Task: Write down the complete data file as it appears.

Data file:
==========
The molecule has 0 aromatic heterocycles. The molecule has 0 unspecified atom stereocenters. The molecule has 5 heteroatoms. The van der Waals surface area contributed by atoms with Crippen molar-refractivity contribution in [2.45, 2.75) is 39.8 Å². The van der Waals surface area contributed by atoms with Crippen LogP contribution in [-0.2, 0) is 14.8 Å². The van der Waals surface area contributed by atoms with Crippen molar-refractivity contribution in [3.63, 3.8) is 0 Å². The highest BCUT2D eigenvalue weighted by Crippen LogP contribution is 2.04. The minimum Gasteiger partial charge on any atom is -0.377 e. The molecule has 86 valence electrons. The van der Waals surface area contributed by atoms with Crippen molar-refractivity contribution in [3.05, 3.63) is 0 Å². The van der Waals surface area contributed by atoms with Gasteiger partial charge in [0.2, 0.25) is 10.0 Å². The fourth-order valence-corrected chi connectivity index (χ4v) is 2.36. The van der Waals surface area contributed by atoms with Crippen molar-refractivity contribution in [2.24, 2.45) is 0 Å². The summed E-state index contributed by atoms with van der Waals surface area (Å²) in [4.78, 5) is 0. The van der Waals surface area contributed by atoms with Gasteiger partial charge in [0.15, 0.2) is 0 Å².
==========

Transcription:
The molecule has 0 aromatic heterocycles. The molecule has 0 unspecified atom stereocenters. The molecule has 5 heteroatoms. The van der Waals surface area contributed by atoms with Crippen molar-refractivity contribution in [2.45, 2.75) is 39.8 Å². The van der Waals surface area contributed by atoms with Crippen LogP contribution in [-0.2, 0) is 14.8 Å². The van der Waals surface area contributed by atoms with Crippen molar-refractivity contribution in [3.63, 3.8) is 0 Å². The highest BCUT2D eigenvalue weighted by Crippen LogP contribution is 2.04. The minimum Gasteiger partial charge on any atom is -0.377 e. The molecule has 86 valence electrons. The van der Waals surface area contributed by atoms with Crippen molar-refractivity contribution in [3.05, 3.63) is 0 Å². The van der Waals surface area contributed by atoms with Gasteiger partial charge in [0.2, 0.25) is 10.0 Å². The fourth-order valence-corrected chi connectivity index (χ4v) is 2.36. The van der Waals surface area contributed by atoms with Crippen molar-refractivity contribution in [2.24, 2.45) is 0 Å². The summed E-state index contributed by atoms with van der Waals surface area (Å²) in [4.78, 5) is 0. The van der Waals surface area contributed by atoms with Gasteiger partial charge in [0.15, 0.2) is 0 Å².